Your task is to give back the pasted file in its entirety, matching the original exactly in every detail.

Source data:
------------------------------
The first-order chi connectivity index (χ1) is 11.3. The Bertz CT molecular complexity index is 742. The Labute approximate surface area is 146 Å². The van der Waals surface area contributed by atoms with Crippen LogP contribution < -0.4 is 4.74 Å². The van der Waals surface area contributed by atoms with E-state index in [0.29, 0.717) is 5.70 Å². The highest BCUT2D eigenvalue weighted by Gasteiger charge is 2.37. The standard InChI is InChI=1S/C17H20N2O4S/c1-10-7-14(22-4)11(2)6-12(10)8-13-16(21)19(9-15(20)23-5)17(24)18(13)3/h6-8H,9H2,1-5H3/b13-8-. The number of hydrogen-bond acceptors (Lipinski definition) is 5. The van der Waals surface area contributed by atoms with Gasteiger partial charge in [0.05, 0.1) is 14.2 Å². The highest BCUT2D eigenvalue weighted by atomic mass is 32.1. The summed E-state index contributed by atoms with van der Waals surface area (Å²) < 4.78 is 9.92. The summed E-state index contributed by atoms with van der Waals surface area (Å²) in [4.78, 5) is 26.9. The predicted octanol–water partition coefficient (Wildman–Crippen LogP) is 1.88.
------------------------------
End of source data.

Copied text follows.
The first-order chi connectivity index (χ1) is 11.3. The Bertz CT molecular complexity index is 742. The Labute approximate surface area is 146 Å². The van der Waals surface area contributed by atoms with Crippen LogP contribution < -0.4 is 4.74 Å². The van der Waals surface area contributed by atoms with E-state index in [0.29, 0.717) is 5.70 Å². The highest BCUT2D eigenvalue weighted by Gasteiger charge is 2.37. The standard InChI is InChI=1S/C17H20N2O4S/c1-10-7-14(22-4)11(2)6-12(10)8-13-16(21)19(9-15(20)23-5)17(24)18(13)3/h6-8H,9H2,1-5H3/b13-8-. The number of hydrogen-bond acceptors (Lipinski definition) is 5. The van der Waals surface area contributed by atoms with Gasteiger partial charge in [0.05, 0.1) is 14.2 Å². The highest BCUT2D eigenvalue weighted by atomic mass is 32.1. The summed E-state index contributed by atoms with van der Waals surface area (Å²) < 4.78 is 9.92. The summed E-state index contributed by atoms with van der Waals surface area (Å²) in [4.78, 5) is 26.9. The predicted octanol–water partition coefficient (Wildman–Crippen LogP) is 1.88.